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Technologies optimize farming processes

Technologies optimize farming processes

Changing climatic conditions, a shortage of skilled workers and the use of pesticides – a wide range of factors have an impact on the quality and flow of agricultural processes. Researchers at Germany’s Fraunhofer Institute for Telecommunications, Heinrich Hertz Institute, are aiming to make processes more efficient and sustainable by means of cloud and artificial-intelligence technologies.

As part of the “NaLamKI” project, they’re working with partners to establish a software-as-a-service platform that collects device and machine data to form a data basis for forecasts and decision-making aids.

Decentralized artificial intelligence in the cloud and centralized artificial intelligence on farms can help make adapting to changing climatic conditions more efficient. They can accelerate the process across all areas of agriculture and make the overall ecosystem more agile.

That’s where the NaLamKI project comes into play. Activities will focus on building a cloud-based software-as-a-service platform with open interfaces for providers from agriculture as well as service providers of special-purpose applications for farming.

By aggregating sensor and machine data collected using satellites and unmanned aerial vehicles, soil sensors, robotics, manual data collection and inventory data, it’s possible to create a data pool from which processes can be more sustainably optimized using artificial intelligence methods. Artificial intelligence applications deployed on the platform support farmers in analyzing crop and soil conditions across large areas of land. They also assist with the reorganization of nutrient and crop-protection processes to ensure sufficient yields, to reduce emissions, and to preserve biodiversity. The targeted use of crop-protection products, for example, can help increase yields, reduce costs, conserve resources and protect the environment.

Scarcity of skilled labor also is affecting the quality and flow of agricultural processes. Therefore plant conditions often can only be checked on a selective basis. It’s currently impossible to detect and precisely determine soil-water conditions or pest infestation, for example, in large agricultural areas, said Sebastian Bosse, head of the interactive and cognitive systems group at the Fraunhofer Institute for Telecommunications in Berlin, Germany. So artificial-intelligence methods to analyze remote-sensing data for modeling of agricultural processes and for 5G networking on farmland are being developed as part of the institute’s project.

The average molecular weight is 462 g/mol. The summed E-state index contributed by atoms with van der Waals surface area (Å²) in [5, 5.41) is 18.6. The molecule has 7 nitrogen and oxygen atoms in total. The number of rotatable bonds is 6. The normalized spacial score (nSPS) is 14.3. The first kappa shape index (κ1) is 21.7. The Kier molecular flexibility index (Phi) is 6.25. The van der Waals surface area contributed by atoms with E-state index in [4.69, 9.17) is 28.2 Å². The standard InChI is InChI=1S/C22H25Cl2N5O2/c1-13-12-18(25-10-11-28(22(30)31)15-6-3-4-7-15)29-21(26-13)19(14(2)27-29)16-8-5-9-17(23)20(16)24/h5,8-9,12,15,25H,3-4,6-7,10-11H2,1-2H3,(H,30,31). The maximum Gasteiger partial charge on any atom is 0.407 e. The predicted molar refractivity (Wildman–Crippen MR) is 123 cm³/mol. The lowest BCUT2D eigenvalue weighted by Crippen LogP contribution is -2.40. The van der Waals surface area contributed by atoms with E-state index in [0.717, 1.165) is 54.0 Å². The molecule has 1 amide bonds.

Scientists at the institute are evaluating image analysis of unmanned-aerial vehicle satellite and robotic camera data and making the results meaningful to farmers, Bosse said. By merging all the data, they will gain insight into the characteristics of cultivated areas that was virtually nonexistent before.

Farmers will be able to interact with the artificial intelligence and ask questions. For example based on a current soil-moisture reading and crop diseases, artificial intelligence will be able to provide instructions for action and show the effects of different scenarios.

A dashboard showing the area of farmland and current soil conditions will be displayed on a tablet. By clicking on specific areas, the farmer will be provided information about problems such as reduced water levels as well as recommendations on how best to deal with them.

Training data and artificial-intelligence services will be provided in a decentralized manner using Gaia-X – a European cloud infrastructure with data sovereignty. A decentralized, distributed-learning artificial-intelligence system will be established, with data stored at the farms.

Farmers will be able to share the artificial-intelligence models and transfer them to the NaLamKI platform to continuously improve algorithms. The platform will be open to third-party providers. Start-ups, for example, could offer their innovative solutions on the platform.

Initial data collection for the model development process has been completed. For example images taken by a robot of an apple row crop on a fruit farm in Germany are now available. Data from various sensors were collected, analyzed and merged while a semi-autonomous robot passed through the orchard.

The goal is to create a meaningful representation of the trees in an orchard so that the fruit count and degree of ripeness, stem diameter, and condition of the crop and surrounding soil can be determined. That also includes detecting impediments, such as living creatures in tall vegetation, along the route traveled.

“We evaluate the data as we move through the orchard,” Bosse said. “That information is merged with the map of the fruit-tree population and depicted in a map of the property. Documentation is created for the farmer based on the data. Visit fraunhofer.de/en for more information.

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